Directed by Sidney Lumet
Relatively spoiler free review, for once.
This is but the third Lumet film I’ve seen but each of them, the other two being 12 Angry Men and Dog Day Afternoon, have left a considerable impression on me and like Rafelson whom I also have a modest familiarity with, already consider him to be one of my favorite directors.
Compared to the other two, this is likely his most ambitious. It has a large ensemble cast, is filmed in multiple locations (though mostly taking place in one network building), and has sprawling themes and scope in it’s attempt to lambaste television, the media, American culture, and everything in between. It is due to that ambition, however, that I find this film to fail a bit more in achieving its goals than the other two.
Before I get to its failures, I would like to discuss its great successes.
THIS FILM IS WELL ACTED. From the dreary, somber performance of William Holden, an actor I greatly admire, to the extreme, crazed rantings delivered by Peter Finch, every single character is top notch. Faye Dunaway must get a special mention for her portrayal as she took a character that could easily have been a trite, cliche ice queen and imbued her with a humanity that makes her tragic and sympathetic.
It is in the minor performances that I feel the film truly excels. With limited screen time, Robert Duvall dominates every scene he’s in. Unlike the gargantuan amount of angry diatribes that Finch rattles off like a machine gun, it is Duvall’s quite moments that truly demonstrate the rage he feels. Even in a man with as incredible of a career as Duvall, I feel this is easily one of his highest points. But even despite all of this greatness, there is one performance which blows me away like no other: Ned Beatty. His turn as a powerful chairman only provides him about two scenes, and one of those is almost completely silent. But in a film filled with charged monologues, his packs a punch like no other. The framing of the shot, keeping him distant and cutting to close ups of Finch’s reaction as he rants about the truth is haunting and well, intimidating. If I were to list my favorite monologues on film, this would most assuredly be on there alongside Jack Nicholson’s opening scene in the King of Marvin Gardens.
It is through these performances that the film truly finds its strength. Many would credit the script but I could easily see lesser actors folding under the pressure of it’s highly written density. It was not an easy script to approach but through sheer determination, Lumet put together a cast and crew that could give it a feel of urgency, where the camera pushes us from scene to scene and cast matches it with intensity.
It is wholly fitting that the film is about a TV “prophet” as the film is rather prophetic. They talk largely about the death of news due to television and how we focus on fluff pieces to distract us from reality. It delves into the corruption behind executives as they fabricate, dilute, alter, and even create the news all in a quest for money and ratings. Even those that seek to speak out against it become pawns in the machine. It’s a bitter, sad, angry film that is largely correct to be bitter, sad, and angry. But it also notes that there is no easy way out of this. It’s a cycle that we started and we plan on following it to the end. One needs to merely flip on Fox News or TMZ to see just how correct the predictions were.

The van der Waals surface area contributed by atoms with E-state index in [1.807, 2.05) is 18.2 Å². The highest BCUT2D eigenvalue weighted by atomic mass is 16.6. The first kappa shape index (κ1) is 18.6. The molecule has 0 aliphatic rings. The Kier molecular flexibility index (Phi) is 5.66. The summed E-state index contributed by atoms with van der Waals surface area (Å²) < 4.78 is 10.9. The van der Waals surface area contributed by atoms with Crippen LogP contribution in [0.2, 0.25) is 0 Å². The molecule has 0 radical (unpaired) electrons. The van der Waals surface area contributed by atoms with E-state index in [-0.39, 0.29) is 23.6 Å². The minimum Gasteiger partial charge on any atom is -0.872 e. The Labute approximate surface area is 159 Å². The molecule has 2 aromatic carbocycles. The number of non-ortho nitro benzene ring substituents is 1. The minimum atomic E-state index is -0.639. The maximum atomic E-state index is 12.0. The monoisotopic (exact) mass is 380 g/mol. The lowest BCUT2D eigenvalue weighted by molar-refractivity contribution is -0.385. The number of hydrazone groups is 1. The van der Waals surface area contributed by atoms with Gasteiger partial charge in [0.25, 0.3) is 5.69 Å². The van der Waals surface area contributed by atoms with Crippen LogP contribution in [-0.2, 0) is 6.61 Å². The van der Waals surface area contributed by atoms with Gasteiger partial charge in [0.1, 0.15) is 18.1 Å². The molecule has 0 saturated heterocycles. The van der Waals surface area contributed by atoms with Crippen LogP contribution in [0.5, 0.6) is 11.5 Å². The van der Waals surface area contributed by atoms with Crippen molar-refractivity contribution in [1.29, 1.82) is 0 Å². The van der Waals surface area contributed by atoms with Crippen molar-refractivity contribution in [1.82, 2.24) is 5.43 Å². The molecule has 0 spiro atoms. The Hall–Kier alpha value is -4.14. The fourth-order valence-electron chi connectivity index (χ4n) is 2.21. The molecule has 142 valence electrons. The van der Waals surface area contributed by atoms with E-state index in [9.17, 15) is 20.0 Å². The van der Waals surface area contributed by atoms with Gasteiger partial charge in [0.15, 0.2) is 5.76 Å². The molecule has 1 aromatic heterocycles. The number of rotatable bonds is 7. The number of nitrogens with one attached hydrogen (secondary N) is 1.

But all this sounds great right? Well, it is. But the film also has a heavy dose of nostalgia for some past simplicity. A time before TV rotted our minds and people were better. And this is a notion I simply disagree with. The film only half heartedly seems to address the issues and fallacies of such nostalgia by making Holden’s character cheat on his wife. While this demonstrates that he’s not above the low actions of the younger generation, the film does very little else to show that he’s wrong in thinking that the world is going down the toilet. I can’t help but think “Yes, it was far with your generation, what with the rampant racism, McCarthyism, WWII, and all that jazz” but it never comes up in the film. It seems problematic for me that for a film that is so broad in its attack of virtually everything, that it wouldn’t follow suit with many of its contemporaries and attempt to demonstrate the disillusionment of “a simpler, better time”.
In addition to that, I found the voice over to be excessive and the ending to feel, ultimately, tacked on. The final scene feels so ludicrously over the top that it feels a slapstick parody rather than the biting social commentary that it is. If that aspect has been built up more steadily I would find myself more amenable to it, but as is it left me somewhat cold.
Final word- Regardless of my minor quibbles about nostalgia, voice overs, and rushed endings, this is an exceptional film that still has a lot to say about modern society. A must see for anyone looking for a great dialogue based film.